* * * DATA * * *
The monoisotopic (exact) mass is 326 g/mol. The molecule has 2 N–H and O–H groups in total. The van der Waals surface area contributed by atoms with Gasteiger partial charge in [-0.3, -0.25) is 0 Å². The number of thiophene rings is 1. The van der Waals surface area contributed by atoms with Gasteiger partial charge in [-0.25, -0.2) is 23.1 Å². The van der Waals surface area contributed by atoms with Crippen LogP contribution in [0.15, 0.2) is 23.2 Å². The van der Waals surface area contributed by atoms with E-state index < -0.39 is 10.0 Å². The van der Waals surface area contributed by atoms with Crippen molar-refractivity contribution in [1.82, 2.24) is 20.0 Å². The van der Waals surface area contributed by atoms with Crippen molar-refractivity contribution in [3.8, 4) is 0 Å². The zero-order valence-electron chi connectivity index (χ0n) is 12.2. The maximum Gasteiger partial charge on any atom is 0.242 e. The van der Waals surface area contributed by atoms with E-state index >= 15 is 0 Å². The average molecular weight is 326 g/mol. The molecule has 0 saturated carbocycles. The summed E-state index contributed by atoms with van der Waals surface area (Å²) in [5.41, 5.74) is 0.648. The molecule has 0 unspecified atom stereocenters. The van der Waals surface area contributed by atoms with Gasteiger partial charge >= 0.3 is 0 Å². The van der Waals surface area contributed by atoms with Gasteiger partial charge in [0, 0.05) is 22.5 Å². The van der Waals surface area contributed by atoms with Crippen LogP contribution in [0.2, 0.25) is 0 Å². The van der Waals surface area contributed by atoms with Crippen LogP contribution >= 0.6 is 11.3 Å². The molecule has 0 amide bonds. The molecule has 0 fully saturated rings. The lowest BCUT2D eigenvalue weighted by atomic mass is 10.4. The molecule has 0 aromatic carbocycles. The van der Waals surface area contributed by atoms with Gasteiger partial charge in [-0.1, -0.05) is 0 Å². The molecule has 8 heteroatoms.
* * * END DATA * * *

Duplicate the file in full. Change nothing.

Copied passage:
The monoisotopic (exact) mass is 326 g/mol. The molecule has 2 N–H and O–H groups in total. The van der Waals surface area contributed by atoms with Gasteiger partial charge in [-0.3, -0.25) is 0 Å². The number of thiophene rings is 1. The van der Waals surface area contributed by atoms with Gasteiger partial charge in [-0.25, -0.2) is 23.1 Å². The van der Waals surface area contributed by atoms with Crippen LogP contribution in [0.15, 0.2) is 23.2 Å². The van der Waals surface area contributed by atoms with E-state index < -0.39 is 10.0 Å². The van der Waals surface area contributed by atoms with Crippen molar-refractivity contribution in [1.82, 2.24) is 20.0 Å². The van der Waals surface area contributed by atoms with Crippen molar-refractivity contribution in [3.8, 4) is 0 Å². The zero-order valence-electron chi connectivity index (χ0n) is 12.2. The maximum Gasteiger partial charge on any atom is 0.242 e. The van der Waals surface area contributed by atoms with E-state index >= 15 is 0 Å². The average molecular weight is 326 g/mol. The molecule has 0 saturated carbocycles. The summed E-state index contributed by atoms with van der Waals surface area (Å²) in [5.41, 5.74) is 0.648. The molecule has 0 unspecified atom stereocenters. The van der Waals surface area contributed by atoms with Gasteiger partial charge >= 0.3 is 0 Å². The van der Waals surface area contributed by atoms with Gasteiger partial charge in [0, 0.05) is 22.5 Å². The van der Waals surface area contributed by atoms with Crippen LogP contribution in [0.2, 0.25) is 0 Å². The van der Waals surface area contributed by atoms with Crippen LogP contribution >= 0.6 is 11.3 Å². The molecule has 0 amide bonds. The molecule has 0 fully saturated rings. The lowest BCUT2D eigenvalue weighted by atomic mass is 10.4. The molecule has 0 aromatic carbocycles. The van der Waals surface area contributed by atoms with Gasteiger partial charge in [-0.1, -0.05) is 0 Å². The molecule has 8 heteroatoms.